Let his cadre of stampeding, blabbermouth mistresses tell it, and Tiger Woods has just as much game off the golf course as he does on and a predilection for lovers who are just as white as the sport in which he achieved his fame. It is the second point that a journalist friend of mine was exploring for the Associated Press when he called me last week to ask if I was bothered by the fact that all of Tiger’s alleged mistresses are white.

Now, I’m a journalist by trade, the author of more than a dozen books that explore relationships in all their manifestations, and a frequent analyst on racial issues plus, I don’t mind speaking my mind. So I agreed to be interviewed for the story.

For forty minutes, I went on and on about how I was neither shocked nor cared about Tiger’s choice in women because he’s never seemed to identify with the “bl” in his “Cablinasian” racial make-up anyway. I went on to say quite vehemently, might I add that it no longer bothers me when men date outside of their race. In fact, I even sent a follow-up email with a link to my Something New post, in which I explained why neither I nor a whole lot of the African American women I know are bothered by interracial relationships like we used to be.

Imagine my dismay, then, when I woke up to countless google alerts, emails from friends, angry FaceBook messages from random people, and texts hipping me to Associated Press writer Jesse Washington’s story, titled “Tiger’s troubles widen his distance from blacks,” in which a half of one of my many quotes a response to Jesse’s question about whether black women still ponder why rich, successful black men tend to date white women was a featured quote in the story’s theory that black women are pissed off at Tiger Woods.

For the record, I DID say, “Black women have wondered for years why is it when [black men] get to this level [of success]… they tend to go directly for the nearest blonde?” However, I followed that answer with a huge “BUT,” and reiterated that most of the black women I know were neither surprised by nor cared about the color of Tiger’s lovers.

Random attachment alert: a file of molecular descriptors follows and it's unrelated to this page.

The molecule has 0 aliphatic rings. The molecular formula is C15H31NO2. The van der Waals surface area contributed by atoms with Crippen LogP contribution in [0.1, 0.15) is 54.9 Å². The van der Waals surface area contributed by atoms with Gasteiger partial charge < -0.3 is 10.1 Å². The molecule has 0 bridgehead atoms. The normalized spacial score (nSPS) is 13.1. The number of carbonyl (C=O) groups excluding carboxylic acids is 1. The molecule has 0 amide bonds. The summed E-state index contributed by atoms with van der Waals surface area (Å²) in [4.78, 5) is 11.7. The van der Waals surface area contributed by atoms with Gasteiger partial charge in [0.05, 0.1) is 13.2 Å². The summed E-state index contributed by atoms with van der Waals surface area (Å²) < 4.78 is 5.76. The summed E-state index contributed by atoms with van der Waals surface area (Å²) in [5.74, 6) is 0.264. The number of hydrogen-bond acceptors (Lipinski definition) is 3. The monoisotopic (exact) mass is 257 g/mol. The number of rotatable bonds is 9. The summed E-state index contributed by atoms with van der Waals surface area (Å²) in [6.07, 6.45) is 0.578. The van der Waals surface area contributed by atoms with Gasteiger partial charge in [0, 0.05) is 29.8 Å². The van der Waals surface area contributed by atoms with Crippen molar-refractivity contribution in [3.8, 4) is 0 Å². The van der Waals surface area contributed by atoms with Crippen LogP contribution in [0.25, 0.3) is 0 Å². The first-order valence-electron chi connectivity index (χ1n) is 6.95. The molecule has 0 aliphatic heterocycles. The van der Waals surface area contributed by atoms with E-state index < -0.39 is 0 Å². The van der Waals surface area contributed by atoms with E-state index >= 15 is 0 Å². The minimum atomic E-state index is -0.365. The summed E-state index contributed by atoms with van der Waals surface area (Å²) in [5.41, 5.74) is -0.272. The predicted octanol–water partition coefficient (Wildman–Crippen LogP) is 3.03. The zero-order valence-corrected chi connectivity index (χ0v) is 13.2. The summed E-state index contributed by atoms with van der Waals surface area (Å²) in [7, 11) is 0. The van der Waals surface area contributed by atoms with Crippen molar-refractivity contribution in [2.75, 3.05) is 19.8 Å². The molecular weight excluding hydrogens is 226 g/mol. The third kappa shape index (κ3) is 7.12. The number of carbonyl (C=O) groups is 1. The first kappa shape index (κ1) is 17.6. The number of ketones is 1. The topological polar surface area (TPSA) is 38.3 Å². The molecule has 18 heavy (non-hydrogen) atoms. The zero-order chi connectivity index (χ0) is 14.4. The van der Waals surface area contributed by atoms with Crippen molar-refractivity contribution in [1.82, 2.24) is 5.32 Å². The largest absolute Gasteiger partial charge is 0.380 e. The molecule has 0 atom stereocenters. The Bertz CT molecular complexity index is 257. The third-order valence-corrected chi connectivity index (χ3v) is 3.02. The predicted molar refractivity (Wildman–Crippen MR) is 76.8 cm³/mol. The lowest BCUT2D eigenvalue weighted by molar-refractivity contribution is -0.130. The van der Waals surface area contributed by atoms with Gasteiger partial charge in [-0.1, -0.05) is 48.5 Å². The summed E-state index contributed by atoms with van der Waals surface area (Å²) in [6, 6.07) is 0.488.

No matter what I actually said or think, though. Over the past week, I’ve been called ignorant, racist, stuck in the 1910s, and ridiculous, and made out to be the poster child for angry black women who think Tiger’s apparent preference “is a disgrace to African-American women.” One reporter, Jacqui Goddard of The Times of London, even called to get clarification (I presume hoping that I would give her a nice little fiery quote about how black women can’t stand Tiger Woods); after I spent 15 minutes telling her my quote was taken out of context and that I DID NOT think Tiger’s women were an issue with black women, she printed her piece using the quote from the AP story!

Of course, I reached out to Jesse and confronted him on the half a quote thing; he apologized and blamed his editors for taking out the quotes that made my position more clear. Still, an apology won’t stop the google alerts, and despite that I’ve been going literally from site to site, blog to blog, leaving my REAL position in the comments sections, I’ve found that getting people to understand that my position is extremely different from that advanced by Jesse’s story is like fighting water. No matter how hard I punch, kick, windmill and scream, people are set on believing the worst about black women, and using me to advance their ridiculous theories.

I guess what I was hoping for from Jesse’s story was an acknowledgement that black women don’t think the same as we did so many years ago. Regurgitated quotes and stale jokes from Tom Joyner and his stable of comedians is not a barometer of how black people feel about this issue. In fact, as I stated in my lengthy interview with Jesse, I think that folks my age who are raising teenagers are being forced to reconsider how we feel about interracial dating/friendships, simply because our kids don’t tend to see or harp on color like we did when we were their ages. In that context, Tiger’s choice in women is a non-issue. Instead, Jesse and his editors turned what could have been a nuanced story into one long black female rant about black men dating white women a seriously stale theory that I know black women are over.